Scott v. County of Los Angeles

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[Civ. No. 50578. Court of Appeals of California, Second Appellate District, Division Two. September 20, 1977.]

KENNETH HOWARD SCOTT, a Minor, Plaintiff and Appellant, v. COUNTY OF LOS ANGELES, Defendant and Respondent

(Opinion by Compton, J., with Fleming, Acting P. J., and Beach, J., concurring.)

COUNSEL

I. Alfred Breckler and Gerald Goldfarb for Plaintiff and Appellant.

John H. Larson, County Counsel, and Gregory Houle, Deputy County Counsel, for Defendant and Respondent. [73 Cal. App. 3d 479]

OPINION

COMPTON, J.

On or about July 14, 1975, Joyce Scott the mother of Kenneth Scott, a minor (hereinafter petitioner) filed a claim as required by Government Code section 945.4 with the County of Los Angeles (County) alleging that the negligence of personnel at the Los Angeles County General Hospital, in failing to properly administer oxygen to Kenneth at the time of his birth in 1960, resulted in his being severely and incurably retarded.

The claim was denied by operation of law fn. 1 effective approximately August 29, 1975. Petitioner was notified of the fact by his letter dated September 2, 1975, and signed by an investigator in the office of the Los Angeles County Counsel. This letter did not contain the warning required by Government Code section 913, subdivision (b). fn. 2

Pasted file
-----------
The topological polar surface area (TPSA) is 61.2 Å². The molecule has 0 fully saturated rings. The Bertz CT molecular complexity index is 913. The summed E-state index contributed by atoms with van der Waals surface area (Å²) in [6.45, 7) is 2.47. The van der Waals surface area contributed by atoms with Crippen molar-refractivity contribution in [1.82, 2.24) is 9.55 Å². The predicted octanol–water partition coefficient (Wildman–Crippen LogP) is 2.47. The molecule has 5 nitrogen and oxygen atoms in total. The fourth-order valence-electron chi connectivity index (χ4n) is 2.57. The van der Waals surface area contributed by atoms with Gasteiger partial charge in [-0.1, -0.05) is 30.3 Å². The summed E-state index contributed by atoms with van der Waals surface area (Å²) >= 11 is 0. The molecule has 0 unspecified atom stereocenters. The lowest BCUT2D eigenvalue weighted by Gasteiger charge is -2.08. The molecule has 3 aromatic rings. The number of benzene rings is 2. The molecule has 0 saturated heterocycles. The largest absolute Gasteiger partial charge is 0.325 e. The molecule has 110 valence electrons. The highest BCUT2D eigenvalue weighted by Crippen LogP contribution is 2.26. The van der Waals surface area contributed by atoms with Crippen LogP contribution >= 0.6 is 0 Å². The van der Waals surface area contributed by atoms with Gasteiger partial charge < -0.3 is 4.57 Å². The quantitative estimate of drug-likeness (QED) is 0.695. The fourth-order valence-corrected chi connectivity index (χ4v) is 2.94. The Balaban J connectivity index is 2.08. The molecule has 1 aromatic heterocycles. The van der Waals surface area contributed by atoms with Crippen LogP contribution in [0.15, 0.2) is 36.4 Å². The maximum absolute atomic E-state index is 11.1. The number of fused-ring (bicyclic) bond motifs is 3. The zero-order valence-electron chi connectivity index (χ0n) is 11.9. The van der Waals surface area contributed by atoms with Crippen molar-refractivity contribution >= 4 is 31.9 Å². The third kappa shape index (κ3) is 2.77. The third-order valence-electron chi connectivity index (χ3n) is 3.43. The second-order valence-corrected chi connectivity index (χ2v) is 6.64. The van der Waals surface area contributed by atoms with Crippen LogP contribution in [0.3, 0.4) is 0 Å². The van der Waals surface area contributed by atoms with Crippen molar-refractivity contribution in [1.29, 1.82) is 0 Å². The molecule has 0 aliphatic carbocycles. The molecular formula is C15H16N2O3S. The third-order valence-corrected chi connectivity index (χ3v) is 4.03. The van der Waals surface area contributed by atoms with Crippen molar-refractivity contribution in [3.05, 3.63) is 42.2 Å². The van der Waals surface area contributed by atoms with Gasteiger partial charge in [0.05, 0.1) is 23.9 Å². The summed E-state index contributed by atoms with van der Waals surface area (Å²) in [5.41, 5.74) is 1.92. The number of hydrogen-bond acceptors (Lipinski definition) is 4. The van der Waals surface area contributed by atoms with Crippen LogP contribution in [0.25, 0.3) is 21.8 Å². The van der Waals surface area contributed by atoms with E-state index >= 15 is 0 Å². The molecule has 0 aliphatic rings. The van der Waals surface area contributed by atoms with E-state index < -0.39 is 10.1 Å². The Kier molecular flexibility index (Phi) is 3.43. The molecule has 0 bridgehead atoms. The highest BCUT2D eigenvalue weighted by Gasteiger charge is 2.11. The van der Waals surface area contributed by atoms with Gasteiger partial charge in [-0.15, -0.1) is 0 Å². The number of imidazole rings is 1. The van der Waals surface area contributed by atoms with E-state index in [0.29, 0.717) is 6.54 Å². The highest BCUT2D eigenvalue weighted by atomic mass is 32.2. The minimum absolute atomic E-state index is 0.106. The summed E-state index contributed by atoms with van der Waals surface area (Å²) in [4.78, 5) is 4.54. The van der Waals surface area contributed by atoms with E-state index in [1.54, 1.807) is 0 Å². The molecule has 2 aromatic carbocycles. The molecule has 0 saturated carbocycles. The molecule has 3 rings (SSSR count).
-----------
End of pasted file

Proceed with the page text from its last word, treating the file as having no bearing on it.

For some unexplained reason petitioner, instead of filing her complaint in the superior court, filed a "new" claim on March 5, 1976. This claim alleged that the negligence of the County consisted of a failure to administer Vitamin K to the newborn infant and that failure was the result of Kenneth's retardation.

The County treated this "new" claim as an application to file a late claim pursuant to Government Code section 911.4, fn. 3 and rejected it. The [73 Cal. App. 3d 480] notice of rejection carried the warning required by Government Code section 911.8 fn. 4 describing the procedures to be followed in seeking permission to file a late claim.

The petitioner then sought relief in the superior court pursuant to Government Code section 946.6 by filing a petition on May 10, 1976. That petition was denied on July 20, 1976. Petitioner filed her complaint for damages on October 27, 1976. This appeal is from the order denying the petition for relief under Government Code section 946.6.

We conclude that the procedure under consideration, i.e., the petition for permission to file a late claim, was a redundancy and that the way is now and has been open to petitioner to pursue her complaint filed on October 27, 1976. However, because of the possibility that the trial court would treat the order under appeal as a bar to further action, we deem it necessary to discuss the issues raised in order to guide the trial court in future proceedings.

A claim for personal injury against a governmental entity must be filed within 100 days after the accrual of the cause of action. (Gov. Code, § 911.2.) The cause of action for these purposes is deemed to have accrued according to the applicable statute of limitations. (Gov. Code, § 901.)